The hoophouse today

We’ve been eating well from the hoophouse just now, but I have too much unoccupied space.  Time got away from me in late July/early August and I didn’t start enough plants.

I need to pull the two tomato plants and sow some spinach, and maybe see if I can get some scallions going in there to overwinter.

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3 Responses to “The hoophouse today”

  1. meemsnyc Says:

    Oooh, I love your hoop house! It’s so nice!! I’m so envious!! I’m hoping to do a greenhouse / garden shed next year. We shall see.

  2. McKenzie Says:

    I live in central Maryland and just built a hoophouse. What would you recommend planting in large trays over the winter? (Come spring it’ll be changed into an aquaponics project. ) The house is unheated. Am I crazy to think that lettuce and spinach might grow?

    • Ali Says:

      Hi McKenzie,

      In your warmer clime, you can definitely grow a lot of veggies. The primary issue is to get things planted as soon as possible so they have some time to get established before the daylight hours go below 10 hours/day. One the days get that short, thing won’t grow much, but will remain alive and dormant. Then, in February, when the days lengthen to over 10 hours, things will begin to grow again.

      You say “trays,” so I imagine you won’t be planting directly in the soil. I think the challenge there would be keeping the soil temps from fluctuating too much, and keeping it moist enough. I can’t really speak to that well.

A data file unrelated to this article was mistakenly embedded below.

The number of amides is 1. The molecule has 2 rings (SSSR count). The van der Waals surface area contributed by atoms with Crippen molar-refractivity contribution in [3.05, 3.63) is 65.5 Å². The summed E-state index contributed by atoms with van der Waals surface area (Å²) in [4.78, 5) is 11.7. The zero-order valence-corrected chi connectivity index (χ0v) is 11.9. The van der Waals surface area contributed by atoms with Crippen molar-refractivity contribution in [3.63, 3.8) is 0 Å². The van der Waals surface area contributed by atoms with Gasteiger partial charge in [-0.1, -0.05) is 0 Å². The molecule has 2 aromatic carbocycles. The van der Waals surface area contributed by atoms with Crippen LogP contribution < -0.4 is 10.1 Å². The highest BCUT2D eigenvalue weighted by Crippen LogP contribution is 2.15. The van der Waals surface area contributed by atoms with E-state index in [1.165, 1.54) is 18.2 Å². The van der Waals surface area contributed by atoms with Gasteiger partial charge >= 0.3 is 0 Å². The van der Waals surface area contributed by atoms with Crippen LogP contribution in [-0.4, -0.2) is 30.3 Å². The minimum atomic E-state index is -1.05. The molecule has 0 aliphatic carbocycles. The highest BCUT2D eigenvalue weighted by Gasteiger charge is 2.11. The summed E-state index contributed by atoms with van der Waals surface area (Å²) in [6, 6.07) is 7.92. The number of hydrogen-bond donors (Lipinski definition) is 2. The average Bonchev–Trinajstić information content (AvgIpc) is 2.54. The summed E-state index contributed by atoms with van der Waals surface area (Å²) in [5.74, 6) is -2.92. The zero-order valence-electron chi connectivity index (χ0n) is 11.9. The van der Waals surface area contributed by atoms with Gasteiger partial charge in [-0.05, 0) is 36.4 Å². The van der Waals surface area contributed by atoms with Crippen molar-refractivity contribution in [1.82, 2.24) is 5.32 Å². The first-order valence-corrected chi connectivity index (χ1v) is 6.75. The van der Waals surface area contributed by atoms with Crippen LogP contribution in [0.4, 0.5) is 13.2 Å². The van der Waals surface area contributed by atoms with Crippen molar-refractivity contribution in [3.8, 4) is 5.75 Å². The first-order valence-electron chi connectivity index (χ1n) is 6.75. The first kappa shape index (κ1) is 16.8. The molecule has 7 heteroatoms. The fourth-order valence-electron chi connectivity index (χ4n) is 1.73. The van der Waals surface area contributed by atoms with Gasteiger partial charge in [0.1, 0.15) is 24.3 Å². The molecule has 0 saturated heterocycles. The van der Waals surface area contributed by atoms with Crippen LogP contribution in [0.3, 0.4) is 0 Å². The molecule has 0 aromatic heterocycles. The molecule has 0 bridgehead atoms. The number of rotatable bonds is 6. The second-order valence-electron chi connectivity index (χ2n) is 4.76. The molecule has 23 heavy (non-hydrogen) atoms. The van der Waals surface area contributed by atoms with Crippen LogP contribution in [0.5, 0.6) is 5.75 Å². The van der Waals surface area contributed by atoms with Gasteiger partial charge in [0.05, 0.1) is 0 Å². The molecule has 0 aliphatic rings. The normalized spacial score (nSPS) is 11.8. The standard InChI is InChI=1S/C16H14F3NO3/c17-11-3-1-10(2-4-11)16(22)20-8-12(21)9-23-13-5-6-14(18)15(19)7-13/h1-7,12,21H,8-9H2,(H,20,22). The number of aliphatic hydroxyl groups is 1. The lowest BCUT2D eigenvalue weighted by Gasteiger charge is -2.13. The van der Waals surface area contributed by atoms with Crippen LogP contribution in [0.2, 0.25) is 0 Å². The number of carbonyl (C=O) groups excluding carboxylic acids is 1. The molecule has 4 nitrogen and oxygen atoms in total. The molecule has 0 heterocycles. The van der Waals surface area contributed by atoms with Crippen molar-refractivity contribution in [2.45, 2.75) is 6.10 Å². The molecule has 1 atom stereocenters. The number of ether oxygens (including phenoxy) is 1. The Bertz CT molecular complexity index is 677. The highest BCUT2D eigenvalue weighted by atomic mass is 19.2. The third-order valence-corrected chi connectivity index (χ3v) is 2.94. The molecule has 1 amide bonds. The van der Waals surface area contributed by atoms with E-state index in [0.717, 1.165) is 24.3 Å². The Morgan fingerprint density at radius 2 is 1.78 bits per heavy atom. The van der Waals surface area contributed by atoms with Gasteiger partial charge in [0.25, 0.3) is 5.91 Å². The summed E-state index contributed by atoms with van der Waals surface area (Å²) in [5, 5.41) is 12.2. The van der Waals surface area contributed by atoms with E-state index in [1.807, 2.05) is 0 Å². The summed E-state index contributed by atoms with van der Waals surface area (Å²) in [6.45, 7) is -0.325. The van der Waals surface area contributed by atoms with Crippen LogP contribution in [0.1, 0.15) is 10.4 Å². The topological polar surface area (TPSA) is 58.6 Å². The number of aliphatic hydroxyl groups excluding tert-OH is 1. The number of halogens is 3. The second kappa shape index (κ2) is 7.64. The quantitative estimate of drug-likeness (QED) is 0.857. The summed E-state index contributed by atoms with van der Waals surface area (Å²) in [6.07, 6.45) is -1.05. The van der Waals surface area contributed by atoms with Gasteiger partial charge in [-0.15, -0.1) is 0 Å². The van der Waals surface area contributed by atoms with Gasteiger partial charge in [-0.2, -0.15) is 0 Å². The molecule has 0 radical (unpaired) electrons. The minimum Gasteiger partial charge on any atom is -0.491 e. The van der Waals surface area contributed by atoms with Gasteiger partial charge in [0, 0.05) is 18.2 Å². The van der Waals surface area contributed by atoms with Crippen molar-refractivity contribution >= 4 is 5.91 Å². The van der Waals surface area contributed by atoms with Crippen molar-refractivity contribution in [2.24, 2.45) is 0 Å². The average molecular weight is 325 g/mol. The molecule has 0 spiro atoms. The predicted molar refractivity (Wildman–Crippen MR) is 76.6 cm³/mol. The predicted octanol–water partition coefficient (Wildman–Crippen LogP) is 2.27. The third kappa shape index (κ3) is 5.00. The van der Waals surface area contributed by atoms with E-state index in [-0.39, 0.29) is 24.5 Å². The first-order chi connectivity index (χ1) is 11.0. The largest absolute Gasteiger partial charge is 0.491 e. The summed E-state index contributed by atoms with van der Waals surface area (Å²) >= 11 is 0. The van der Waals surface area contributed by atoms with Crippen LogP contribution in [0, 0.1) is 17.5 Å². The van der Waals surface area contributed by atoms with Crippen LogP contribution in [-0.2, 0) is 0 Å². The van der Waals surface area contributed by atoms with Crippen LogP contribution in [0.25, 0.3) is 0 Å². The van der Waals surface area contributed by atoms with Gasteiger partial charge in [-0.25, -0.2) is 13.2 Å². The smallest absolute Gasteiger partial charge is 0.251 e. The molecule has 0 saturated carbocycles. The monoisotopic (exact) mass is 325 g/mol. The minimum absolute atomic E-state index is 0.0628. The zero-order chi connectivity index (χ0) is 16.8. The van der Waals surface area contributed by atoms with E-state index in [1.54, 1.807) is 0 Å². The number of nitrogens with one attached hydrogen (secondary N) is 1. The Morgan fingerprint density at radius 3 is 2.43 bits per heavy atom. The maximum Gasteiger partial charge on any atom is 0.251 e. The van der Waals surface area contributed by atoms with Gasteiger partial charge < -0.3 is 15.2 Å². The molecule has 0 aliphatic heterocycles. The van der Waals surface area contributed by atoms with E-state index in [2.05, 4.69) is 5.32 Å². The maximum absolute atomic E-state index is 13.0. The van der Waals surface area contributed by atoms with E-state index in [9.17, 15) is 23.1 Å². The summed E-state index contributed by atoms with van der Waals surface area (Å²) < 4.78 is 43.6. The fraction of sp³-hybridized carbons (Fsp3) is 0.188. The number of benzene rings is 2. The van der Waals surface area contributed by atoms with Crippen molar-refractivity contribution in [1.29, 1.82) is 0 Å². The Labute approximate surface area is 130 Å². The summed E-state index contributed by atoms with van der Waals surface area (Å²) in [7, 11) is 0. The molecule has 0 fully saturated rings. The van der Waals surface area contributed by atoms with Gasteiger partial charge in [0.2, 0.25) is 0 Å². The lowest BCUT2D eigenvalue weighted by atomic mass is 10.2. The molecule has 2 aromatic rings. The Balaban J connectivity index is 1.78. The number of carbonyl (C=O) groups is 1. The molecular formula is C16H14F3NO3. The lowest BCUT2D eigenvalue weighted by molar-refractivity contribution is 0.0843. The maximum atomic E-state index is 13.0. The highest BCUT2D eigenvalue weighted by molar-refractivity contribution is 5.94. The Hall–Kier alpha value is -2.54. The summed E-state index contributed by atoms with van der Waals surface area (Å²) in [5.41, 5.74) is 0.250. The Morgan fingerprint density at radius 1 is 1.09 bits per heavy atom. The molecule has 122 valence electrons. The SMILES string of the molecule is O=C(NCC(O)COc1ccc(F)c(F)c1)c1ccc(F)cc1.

As for what to grow, I would suggest you try sowing spinach, mache, cold-hardy lettuce varieties, kales, carrots, arugula, chard, Asian greens such as mizuna, tatsoi, and mustard, and scallions and leeks. A baby greens mix, sowed thickly, would give you a nice mix for salads or braising. In your warmer winters I bet you could successfully get some onions started in there.

      Johnny’s Selected Seeds in Maine has some great references online about winter growing. I would check out their list of crops for low tunnels. I use a lot of Johnny’s seeds and they are great.

      Mother Earth News has some great articles on cold-hardy plants, too. I just read a good one on selecting kale from the numerous varieties now available.

      Experiment with your favorite veggies — seeds aren’t that expensive and you could be lucky and enjoy one of your favorites late into or early on in the season. Have fun!

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